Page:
Of course it was painful, and there were times when, emotionally, I just wanted to chuck it all. But pain seems to be a precondition for this kind of sport. If pain weren't involved, who in the world would ever go to the trouble of taking part in sports like the triathlon or the marathon, which demand such an investment of time and energy? It's precisely because of the pain, precisely because we want to overcome that pain, that we can get the feeling, through this process, of really being alive--or at least a partial sense of it. Your quality of experience is based not on standards such as time or ranking, but on finally awakening to an awareness of the fluidity within action itself.
I love the pure, peaceable, and impartial Christianity of Christ: I therefore hate the corrupt, slaveholding, women-whipping, cradle-plundering, partial and hypocritical Christianity of the land. Indeed, I can see no reason, but the most deceitful one, for calling the religion of this land Christianity. I look upon it as the climax of all misnomers, the boldest of all frauds, and the grossest of all libels. Never was there a clearer case of 'stealing the livery of the court of heaven to serve the devil in.' I am filled with unutterable loathing when I contemplate the religious pomp and show, together with the horrible inconsistencies, which every where surround me. We have men-stealers for ministers, women-whippers for missionaries, and cradle-plunderers for church members. The man who wields the blood-clotted cowskin during the week fills the pulpit on Sunday, and claims to be a minister of the meek and lowly Jesus. . . . The slave auctionee?s bell and the church-going bell chime in with each other, and the bitter cries of the heart-broken slave are drowned in the religious shouts of his pious master. Revivals of religion and revivals in the slave-trade go hand in hand together. The slave prison and the church stand near each other. The clanking of fetters and the rattling of chains in the prison, and the pious psalm and solemn prayer in the church, may be heard at the same time. The dealers in the bodies and souls of men erect their stand in the presence of the pulpit, and they mutually help each other. The dealer gives his blood-stained gold to support the pulpit, and the pulpit, in return, covers his infernal business with the garb of Christianity. Here we have religion and robbery the allies of each othe?devils dressed in angel? robes, and hell presenting the semblance of paradise.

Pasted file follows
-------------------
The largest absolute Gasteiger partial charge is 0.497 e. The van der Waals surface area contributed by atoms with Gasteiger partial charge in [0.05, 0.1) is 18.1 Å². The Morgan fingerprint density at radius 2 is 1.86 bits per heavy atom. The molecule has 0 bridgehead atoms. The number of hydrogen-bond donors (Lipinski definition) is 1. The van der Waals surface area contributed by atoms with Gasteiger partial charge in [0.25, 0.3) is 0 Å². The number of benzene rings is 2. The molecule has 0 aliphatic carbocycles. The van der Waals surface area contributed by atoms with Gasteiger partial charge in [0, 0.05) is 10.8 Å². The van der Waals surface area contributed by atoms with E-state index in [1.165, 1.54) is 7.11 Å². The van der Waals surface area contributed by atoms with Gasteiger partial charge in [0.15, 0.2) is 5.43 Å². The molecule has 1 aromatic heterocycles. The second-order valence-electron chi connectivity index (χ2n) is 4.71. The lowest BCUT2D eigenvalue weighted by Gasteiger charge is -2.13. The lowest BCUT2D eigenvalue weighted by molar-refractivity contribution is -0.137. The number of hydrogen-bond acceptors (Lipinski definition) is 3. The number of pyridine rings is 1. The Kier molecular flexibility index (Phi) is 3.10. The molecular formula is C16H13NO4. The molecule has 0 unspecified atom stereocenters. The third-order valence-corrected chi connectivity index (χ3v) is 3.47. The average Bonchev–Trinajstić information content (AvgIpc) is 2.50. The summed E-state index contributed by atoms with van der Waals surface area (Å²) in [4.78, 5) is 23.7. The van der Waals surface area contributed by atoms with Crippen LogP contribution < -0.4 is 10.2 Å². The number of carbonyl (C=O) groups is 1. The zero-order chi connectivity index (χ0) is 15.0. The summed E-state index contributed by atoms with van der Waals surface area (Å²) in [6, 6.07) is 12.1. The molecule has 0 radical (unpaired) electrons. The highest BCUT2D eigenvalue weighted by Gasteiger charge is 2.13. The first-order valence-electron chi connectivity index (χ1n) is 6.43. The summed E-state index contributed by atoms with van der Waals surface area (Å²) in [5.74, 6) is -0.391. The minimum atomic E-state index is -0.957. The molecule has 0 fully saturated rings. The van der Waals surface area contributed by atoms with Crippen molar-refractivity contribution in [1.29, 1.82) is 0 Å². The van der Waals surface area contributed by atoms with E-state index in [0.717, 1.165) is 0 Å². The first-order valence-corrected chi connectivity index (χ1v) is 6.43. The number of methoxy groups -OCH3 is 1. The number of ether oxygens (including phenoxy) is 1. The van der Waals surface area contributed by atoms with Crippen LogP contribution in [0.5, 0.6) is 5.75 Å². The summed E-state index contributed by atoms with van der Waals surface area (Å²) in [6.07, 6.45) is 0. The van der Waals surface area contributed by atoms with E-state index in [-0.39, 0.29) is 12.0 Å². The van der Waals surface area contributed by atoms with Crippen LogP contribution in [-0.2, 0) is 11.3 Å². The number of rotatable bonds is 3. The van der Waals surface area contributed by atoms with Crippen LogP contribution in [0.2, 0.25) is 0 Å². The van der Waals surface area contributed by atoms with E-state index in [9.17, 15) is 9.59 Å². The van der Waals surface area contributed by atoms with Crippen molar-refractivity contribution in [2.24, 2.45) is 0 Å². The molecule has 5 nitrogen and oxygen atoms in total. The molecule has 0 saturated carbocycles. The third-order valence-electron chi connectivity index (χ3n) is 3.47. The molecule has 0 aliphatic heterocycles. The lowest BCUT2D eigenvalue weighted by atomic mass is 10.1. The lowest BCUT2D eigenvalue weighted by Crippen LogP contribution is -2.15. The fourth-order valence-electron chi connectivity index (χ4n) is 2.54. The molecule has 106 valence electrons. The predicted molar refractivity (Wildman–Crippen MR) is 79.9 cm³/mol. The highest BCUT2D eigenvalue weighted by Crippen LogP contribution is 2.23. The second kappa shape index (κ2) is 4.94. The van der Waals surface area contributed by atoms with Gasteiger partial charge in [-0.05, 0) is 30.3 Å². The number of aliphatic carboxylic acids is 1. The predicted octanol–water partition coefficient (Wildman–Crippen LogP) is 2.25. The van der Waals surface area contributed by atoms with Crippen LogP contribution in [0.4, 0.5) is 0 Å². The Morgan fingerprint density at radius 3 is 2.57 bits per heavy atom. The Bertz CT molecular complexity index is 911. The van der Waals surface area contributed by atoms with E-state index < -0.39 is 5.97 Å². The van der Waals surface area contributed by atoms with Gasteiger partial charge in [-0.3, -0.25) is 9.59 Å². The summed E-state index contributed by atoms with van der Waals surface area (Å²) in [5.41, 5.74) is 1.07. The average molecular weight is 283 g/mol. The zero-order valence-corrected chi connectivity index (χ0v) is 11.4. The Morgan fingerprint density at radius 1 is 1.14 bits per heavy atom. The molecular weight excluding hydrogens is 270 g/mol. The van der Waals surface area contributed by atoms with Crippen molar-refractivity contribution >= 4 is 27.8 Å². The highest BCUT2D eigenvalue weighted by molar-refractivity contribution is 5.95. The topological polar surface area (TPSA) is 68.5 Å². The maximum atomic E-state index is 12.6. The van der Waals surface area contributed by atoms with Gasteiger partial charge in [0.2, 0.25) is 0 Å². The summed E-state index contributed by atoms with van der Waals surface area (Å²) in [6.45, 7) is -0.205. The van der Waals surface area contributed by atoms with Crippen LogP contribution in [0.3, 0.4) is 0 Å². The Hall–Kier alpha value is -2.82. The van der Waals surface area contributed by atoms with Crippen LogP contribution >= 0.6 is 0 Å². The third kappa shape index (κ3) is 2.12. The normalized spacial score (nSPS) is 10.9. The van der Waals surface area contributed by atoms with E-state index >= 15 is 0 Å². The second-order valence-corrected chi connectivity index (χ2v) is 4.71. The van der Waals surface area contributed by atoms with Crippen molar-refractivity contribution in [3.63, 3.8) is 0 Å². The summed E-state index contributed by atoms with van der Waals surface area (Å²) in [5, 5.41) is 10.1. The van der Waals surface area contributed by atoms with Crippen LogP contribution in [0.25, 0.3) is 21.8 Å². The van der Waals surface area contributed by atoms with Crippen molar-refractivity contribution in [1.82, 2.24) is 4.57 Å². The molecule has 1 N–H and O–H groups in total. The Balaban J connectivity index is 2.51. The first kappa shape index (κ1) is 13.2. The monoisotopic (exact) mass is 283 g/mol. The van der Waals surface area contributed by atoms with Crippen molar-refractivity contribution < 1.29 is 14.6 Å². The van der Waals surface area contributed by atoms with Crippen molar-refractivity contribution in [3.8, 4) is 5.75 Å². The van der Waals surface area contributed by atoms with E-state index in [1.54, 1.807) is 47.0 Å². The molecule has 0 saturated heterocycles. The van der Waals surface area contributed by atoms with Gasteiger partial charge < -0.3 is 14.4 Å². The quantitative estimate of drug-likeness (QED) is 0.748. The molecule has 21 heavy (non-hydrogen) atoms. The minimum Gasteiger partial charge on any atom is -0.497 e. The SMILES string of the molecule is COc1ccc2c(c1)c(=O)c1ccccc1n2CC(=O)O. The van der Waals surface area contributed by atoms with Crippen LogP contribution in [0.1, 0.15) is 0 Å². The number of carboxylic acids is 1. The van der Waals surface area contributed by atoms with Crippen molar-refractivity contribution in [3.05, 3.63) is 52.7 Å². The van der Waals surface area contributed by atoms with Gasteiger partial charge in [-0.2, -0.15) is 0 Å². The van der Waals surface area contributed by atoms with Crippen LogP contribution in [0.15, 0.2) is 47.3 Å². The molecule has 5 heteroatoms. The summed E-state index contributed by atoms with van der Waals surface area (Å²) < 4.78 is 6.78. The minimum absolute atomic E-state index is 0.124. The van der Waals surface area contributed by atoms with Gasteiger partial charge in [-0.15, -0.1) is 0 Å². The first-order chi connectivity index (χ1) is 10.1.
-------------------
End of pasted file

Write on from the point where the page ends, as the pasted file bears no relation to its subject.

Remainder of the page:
As in all infant sciences, the universal habit of the human mind - to take a partial or local truth, generalise it unduly and try to explain a whole field of nature in its narrow terms - runs riot here (in psychoanalysis). Moreover, the exaggeration of the importance of suppressed sexual complexes is a dangerous falsehood.
But if I am not a criminal, I beg to be permitted to go abroad with my wife temporarily, for at least one year, with the right to return as soon as it becomes possible in our country to serve great ideas in literature without cringing before little men, as soon as there is at least a partial change in the prevailing view concerning the role of the literary artist. (“Letter To Stalin”)
George Orwell, on how to avoid thinking when you speak: You can shirk it by simply throwing your mind open and letting the ready-made phrases come crowding in. they will construct your sentences for you -- even think your thoughts for you, to a certain extent -- and at need they will perform the important service of partially concealing your meaning even from yourself. It is at this point that the special connexion between politics and the debasement of language becomes clear... It does not consist in picking out words for the sake of their meaning and inventing images in order to make the meaning clearer. It consists in gumming together long strips of words which have already been set in order by someone else, and making the results presentable by sheer humbug. The attraction of this, is that it is easy.
I always want to tell these young idealists that the world is not as dangerous as many in the older generation want them to believe...The [people] for whom I feel the greatest sadness are the ones who choke on their beliefs, who never act on their ideals, who never know the state of struggle in a decent cause, and never know the thrill of even partial victories.